Be sure to support your postings and responses with specific references to the reading(S) and/or media segment(s) and use APA format.
This page contains the Learning Resources for this week. Be sure to scroll down the page to see all of this week’s assigned Learning Resources. To access select media resources, please use the media player below.
Course Text: Research Design: Qualitative, Quantitative, and Mixed Methods Approaches
Chapter 4, “Writing Strategies and Ethical Considerations,”
read “Ethical Issues to Anticipate” section (pp. 87–92)
In this portion of Chapter 4, used in the Discussions, Creswell points out potential ethical issues.
Course Text: Publication Manual of the American Psychological Association
“Guidelines to Reduce Bias in Language” (pp. 61–76)
These guidelines provide methods to help you avoid using biased language in your writing.
Course Text: National Academy Press. (2009). On being a scientist: Responsible conduct in research (3rd ed.). Washington, DC: Author. Available for free from http://www.nap.edu/catalog.php?record_id=12192 (users will need to provide personal information to access it, and this web site may not always be available) or available for purchase from the Walden Online Bookstore.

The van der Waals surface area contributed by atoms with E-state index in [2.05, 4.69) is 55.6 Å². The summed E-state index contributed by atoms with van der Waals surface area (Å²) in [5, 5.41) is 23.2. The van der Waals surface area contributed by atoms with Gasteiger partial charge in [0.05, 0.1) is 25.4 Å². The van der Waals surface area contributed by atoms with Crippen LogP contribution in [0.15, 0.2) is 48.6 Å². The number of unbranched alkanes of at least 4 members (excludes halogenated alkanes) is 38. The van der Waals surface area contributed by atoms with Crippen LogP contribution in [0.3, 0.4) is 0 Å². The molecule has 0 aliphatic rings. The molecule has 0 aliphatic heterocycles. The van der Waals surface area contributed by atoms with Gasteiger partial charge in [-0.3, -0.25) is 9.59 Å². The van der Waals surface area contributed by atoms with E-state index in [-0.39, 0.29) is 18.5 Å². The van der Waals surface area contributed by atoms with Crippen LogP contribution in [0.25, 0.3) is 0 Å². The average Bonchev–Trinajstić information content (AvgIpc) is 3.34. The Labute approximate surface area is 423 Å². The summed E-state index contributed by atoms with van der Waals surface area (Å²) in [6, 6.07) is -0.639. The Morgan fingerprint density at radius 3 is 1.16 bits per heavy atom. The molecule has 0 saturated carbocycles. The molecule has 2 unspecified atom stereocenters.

Read the Introduction through the Appendix
This brief reading for the Discussions exposes students to various ethical situations related to research that arise. For Discussion 1, you will be working with one of the scenarios on either p. 18 (“Is It Plagiarism?”) or p. 56 (“A Conflict of Commitment”).
Video: Laureate Education, Inc. (Executive Producer). (2009b). Doctoral research: Skills. Baltimore, MD: Author.
Note: The approximate length of this media piece is 9 minutes.
Click here to download a transcript of this video segment.
Experienced researchers discuss the skills that every researcher should have.
Online Training Course: National Institutes of Health (NIH) Office of Extramural Research: “Protecting Human Research Participants”
Available at http://phrp.nihtraining.com/users/login.php
You will be taking this training course for this week’s Application.
Ethical Standards and Diversity Standards by Discipline:
Web Site: Ethical Standards of the American Educational Research Association
Web Site: Ethical Standards for the Academy of Management
Web Site: American Nurses Code of Ethics for Nurses-Provisions
Web Site: Ethical Principles of Psychologists and Code of Conduct
Web Site: American Counseling Association Ethics and Professional Standards
Web Site: American Public Health Association (APHA)
Course Text: Publication Manual of the American Psychological Association
“Writing Style” (sections 3.05 – 3.11)
“Grammar” (sections 3.18 – 3.23)
“Punctuation” (sections 4.01 – 4.11)
“Quotations” (chapter 6 – Section 6.10)
“Citing References in Text” (Sections 6.11 – 6.21)
“Reference List” (Sections 6.22 – 6.32, Chapter 7)